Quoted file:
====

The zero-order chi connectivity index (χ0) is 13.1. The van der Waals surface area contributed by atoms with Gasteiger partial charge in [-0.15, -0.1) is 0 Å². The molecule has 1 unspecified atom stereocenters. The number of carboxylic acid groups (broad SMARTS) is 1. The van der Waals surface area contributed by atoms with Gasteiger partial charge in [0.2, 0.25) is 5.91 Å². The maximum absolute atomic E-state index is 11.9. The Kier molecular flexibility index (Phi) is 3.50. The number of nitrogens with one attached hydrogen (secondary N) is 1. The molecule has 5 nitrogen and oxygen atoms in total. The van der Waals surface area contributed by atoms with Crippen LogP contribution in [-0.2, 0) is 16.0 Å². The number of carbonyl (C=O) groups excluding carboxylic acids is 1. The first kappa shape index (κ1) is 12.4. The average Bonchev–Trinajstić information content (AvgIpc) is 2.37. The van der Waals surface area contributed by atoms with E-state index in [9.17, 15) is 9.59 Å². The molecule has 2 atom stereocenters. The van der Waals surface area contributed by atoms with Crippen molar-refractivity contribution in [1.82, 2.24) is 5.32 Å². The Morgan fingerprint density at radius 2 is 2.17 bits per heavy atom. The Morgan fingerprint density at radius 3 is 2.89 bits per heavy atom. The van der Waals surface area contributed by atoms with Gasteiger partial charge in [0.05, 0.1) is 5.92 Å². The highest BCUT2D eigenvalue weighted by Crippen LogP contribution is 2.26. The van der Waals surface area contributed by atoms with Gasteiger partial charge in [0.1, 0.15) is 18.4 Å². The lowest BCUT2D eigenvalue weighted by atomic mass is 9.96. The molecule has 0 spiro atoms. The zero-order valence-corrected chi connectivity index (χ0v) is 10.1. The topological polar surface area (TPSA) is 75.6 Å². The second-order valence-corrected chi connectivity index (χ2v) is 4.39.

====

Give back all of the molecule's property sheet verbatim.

The zero-order chi connectivity index (χ0) is 13.1. The van der Waals surface area contributed by atoms with Gasteiger partial charge in [-0.15, -0.1) is 0 Å². The molecule has 1 unspecified atom stereocenters. The number of carboxylic acid groups (broad SMARTS) is 1. The van der Waals surface area contributed by atoms with Gasteiger partial charge in [0.2, 0.25) is 5.91 Å². The maximum absolute atomic E-state index is 11.9. The Kier molecular flexibility index (Phi) is 3.50. The number of nitrogens with one attached hydrogen (secondary N) is 1. The molecule has 5 nitrogen and oxygen atoms in total. The van der Waals surface area contributed by atoms with Crippen LogP contribution in [-0.2, 0) is 16.0 Å². The number of carbonyl (C=O) groups excluding carboxylic acids is 1. The first kappa shape index (κ1) is 12.4. The average Bonchev–Trinajstić information content (AvgIpc) is 2.37. The van der Waals surface area contributed by atoms with E-state index in [9.17, 15) is 9.59 Å². The molecule has 2 atom stereocenters. The van der Waals surface area contributed by atoms with Crippen molar-refractivity contribution in [1.82, 2.24) is 5.32 Å². The Morgan fingerprint density at radius 2 is 2.17 bits per heavy atom. The Morgan fingerprint density at radius 3 is 2.89 bits per heavy atom. The van der Waals surface area contributed by atoms with Gasteiger partial charge in [0.05, 0.1) is 5.92 Å². The highest BCUT2D eigenvalue weighted by Crippen LogP contribution is 2.26. The van der Waals surface area contributed by atoms with Gasteiger partial charge in [0.1, 0.15) is 18.4 Å². The lowest BCUT2D eigenvalue weighted by atomic mass is 9.96. The molecule has 0 spiro atoms. The zero-order valence-corrected chi connectivity index (χ0v) is 10.1. The topological polar surface area (TPSA) is 75.6 Å². The second-order valence-corrected chi connectivity index (χ2v) is 4.39.